Here you can find answers about subjects concernng Air Duct panels, Laws, Installation info and more


What are composite panels?

Composite panels, commonly referred to as “sandwich” panels, have been frequently used, over the past 25 years, in both internal and external building construction, because of their added benefit of increased thermal efficiency.

It usually consists of two metal facings bonded to a central insulating core, to form a sandwich like panel. The result is a strong, highly insulated panel, which is installed on top of one another to quickly build a large construction with an increased thermal efficiency.


What are the benefits of such a panel ?

  • Being easy to maintain and clean
  • Gives off no smoke and no poisonous gas when exposing to fire
  • High thermal insulation properties, with thermal conductivity index 0.020w/mk
  • High strength to weight ratio, ts bending strenght reaches over 1Mpa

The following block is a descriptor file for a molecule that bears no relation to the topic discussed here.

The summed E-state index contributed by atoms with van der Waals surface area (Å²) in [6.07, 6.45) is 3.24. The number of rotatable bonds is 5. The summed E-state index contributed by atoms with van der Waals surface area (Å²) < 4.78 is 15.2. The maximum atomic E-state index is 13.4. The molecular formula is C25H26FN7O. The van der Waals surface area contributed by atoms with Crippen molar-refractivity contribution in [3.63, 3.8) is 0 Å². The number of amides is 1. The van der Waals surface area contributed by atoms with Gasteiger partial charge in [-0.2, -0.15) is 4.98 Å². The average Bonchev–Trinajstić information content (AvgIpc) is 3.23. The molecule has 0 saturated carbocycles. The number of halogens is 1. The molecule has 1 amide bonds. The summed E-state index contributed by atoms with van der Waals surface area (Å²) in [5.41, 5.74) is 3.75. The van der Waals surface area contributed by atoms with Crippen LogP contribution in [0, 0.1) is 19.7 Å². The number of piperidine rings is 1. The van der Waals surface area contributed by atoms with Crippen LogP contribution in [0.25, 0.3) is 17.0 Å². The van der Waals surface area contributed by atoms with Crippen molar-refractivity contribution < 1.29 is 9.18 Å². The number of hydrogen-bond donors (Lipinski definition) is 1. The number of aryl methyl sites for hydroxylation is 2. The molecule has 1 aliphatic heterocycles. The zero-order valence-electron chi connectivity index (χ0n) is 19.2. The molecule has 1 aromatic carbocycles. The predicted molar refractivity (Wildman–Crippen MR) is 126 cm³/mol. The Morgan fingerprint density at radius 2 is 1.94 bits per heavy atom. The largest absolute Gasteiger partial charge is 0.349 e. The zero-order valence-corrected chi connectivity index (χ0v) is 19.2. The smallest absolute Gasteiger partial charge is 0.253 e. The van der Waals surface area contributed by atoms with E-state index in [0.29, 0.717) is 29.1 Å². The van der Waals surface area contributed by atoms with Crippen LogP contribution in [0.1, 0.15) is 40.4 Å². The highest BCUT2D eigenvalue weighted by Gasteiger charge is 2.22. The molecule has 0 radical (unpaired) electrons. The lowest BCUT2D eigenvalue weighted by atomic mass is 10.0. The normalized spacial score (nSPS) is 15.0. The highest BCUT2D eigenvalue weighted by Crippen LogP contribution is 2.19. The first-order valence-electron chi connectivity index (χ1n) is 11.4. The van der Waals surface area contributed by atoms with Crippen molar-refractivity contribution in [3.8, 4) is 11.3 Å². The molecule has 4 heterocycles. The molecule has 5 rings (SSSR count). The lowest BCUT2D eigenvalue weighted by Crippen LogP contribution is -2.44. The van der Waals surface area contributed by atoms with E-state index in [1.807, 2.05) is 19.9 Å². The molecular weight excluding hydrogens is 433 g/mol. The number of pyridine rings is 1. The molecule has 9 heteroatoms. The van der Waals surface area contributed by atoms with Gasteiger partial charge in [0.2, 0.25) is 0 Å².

• Easy to fabricate
  • Quick and easy to install
  • Redused the capacity of equipment of the central air conditioning system,so investment cost and operation costs decreased.
  • It saves over 20% on operating cost over a 30 year life.
  • Foamed with closed-cell structure, it’s water-proof and sound-insulated.

What are the dangers?

The main danger for composite panels rests with the type of insulation core.

Commonly there are 6 main types of insulated core:

  • Expanded Polystyrene (EPS)
  • Extruded Polystyrene (XPS) or Styrofoam (contains FR additives)
  • Polyurethane (PUR)
  • Polyisocyanurate (PIR)
  • Modified Phenolic Foam (MPHEN)
  • Mineral Wool (Rock or Glass Fibre)

These types can be split between Loss Prevention Certification Board (LPCB) approved cores and non-approved cores.


Which are the Non-Approved Cores ?